<> and

     Anything you think could be nice...

     There are problems with the curses library given with Redhat
     5.0 that make hexedit think the terminal is huge. The result
     is that hexedit is not usable.

     The  shortcuts  work  on  some  machines, and not on others.
     That's why there are many shortcuts for each  function.  The
     Ctrl+Arrows  and  the  Alt+. do not work work as they should
     most of the time. On SUNs, you must do Ctrl+V-Ctrl+V instead
     of Ctrl+V (!); and the Alt key is the diamond one.

     While searching, it could be interesting to know which posi-
     tion the search has reached. It's always nice to  see  some-
     thing moving to help waiting.

     The hexadecimal search could be able to search modulo 4 bits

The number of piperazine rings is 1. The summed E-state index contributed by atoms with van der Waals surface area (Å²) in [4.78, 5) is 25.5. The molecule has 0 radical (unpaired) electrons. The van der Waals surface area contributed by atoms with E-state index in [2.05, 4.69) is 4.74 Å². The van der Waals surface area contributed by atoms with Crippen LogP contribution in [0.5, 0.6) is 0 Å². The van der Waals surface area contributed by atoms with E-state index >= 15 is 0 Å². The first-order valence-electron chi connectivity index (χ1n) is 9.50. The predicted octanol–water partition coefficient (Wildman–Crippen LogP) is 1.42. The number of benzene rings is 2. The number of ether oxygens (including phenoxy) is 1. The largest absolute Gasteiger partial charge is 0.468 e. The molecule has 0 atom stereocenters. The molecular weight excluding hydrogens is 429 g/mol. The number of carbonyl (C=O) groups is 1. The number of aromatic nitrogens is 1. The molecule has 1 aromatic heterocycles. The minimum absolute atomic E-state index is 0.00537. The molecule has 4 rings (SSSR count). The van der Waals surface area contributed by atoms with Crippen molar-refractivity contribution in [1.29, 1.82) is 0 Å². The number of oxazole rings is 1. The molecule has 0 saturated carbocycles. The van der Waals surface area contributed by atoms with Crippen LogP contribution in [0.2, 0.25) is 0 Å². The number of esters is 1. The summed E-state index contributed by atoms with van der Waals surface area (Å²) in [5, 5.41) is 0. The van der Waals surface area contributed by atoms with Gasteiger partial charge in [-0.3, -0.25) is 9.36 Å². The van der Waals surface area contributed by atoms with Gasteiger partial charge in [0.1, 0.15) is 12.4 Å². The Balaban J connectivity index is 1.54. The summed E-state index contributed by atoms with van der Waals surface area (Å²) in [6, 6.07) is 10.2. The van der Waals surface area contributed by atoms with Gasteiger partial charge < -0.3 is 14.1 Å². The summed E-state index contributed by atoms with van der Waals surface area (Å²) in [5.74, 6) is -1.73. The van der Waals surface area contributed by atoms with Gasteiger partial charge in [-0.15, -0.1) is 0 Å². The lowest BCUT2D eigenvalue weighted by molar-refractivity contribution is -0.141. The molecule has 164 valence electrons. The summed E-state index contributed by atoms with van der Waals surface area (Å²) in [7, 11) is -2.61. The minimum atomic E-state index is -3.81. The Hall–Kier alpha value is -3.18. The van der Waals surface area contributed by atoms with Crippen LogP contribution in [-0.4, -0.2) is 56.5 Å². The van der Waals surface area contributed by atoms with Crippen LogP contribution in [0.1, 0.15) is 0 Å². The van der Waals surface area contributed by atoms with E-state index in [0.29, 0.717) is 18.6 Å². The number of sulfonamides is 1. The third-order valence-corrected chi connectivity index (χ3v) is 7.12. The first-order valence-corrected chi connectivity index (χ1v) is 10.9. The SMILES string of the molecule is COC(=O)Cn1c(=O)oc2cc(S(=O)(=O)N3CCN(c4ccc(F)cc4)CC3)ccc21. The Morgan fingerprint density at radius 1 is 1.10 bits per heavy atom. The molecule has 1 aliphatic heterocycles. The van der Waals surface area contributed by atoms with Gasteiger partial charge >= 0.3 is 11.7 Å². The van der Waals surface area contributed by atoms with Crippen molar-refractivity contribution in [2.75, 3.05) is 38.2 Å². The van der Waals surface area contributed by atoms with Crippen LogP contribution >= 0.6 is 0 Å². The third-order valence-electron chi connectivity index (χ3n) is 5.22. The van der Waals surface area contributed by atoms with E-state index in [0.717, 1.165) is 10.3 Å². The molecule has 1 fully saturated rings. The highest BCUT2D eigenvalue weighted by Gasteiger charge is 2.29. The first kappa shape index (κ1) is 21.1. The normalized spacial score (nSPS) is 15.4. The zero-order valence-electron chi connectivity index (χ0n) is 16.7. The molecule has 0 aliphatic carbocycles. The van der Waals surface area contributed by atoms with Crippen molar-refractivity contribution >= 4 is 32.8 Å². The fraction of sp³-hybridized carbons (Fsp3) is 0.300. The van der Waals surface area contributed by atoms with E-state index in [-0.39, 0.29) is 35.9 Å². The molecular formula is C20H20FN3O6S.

instead of 8 bits.  Another feature  could  be  to  complete
     padd odd length hexadecimal searches with zeros.

     I have an example where the display is completly screwed up.
     It seems to be a bug in  ncurses  (or  maybe  in  xterm  and
     rxvt)??  Don't know if it's me using ncurses badly or not...
     It seems to happen when hexedit leaves only one space at the
     end  of  the  lines...  If  anyone  has a (or the) solution,
     please tell me!

     If you have any problem with the program (even a small one),
     please do report it to me. Remarks of any kind are also wel-

     This  software  was   built   from   source   available   at    The  original
     community       source       was       downloaded       from

     Further  information about this software can be found on the
     open  source  community   website   at   http://merd.source-

SunOS 5.11          Last change: 12 July 1998                   5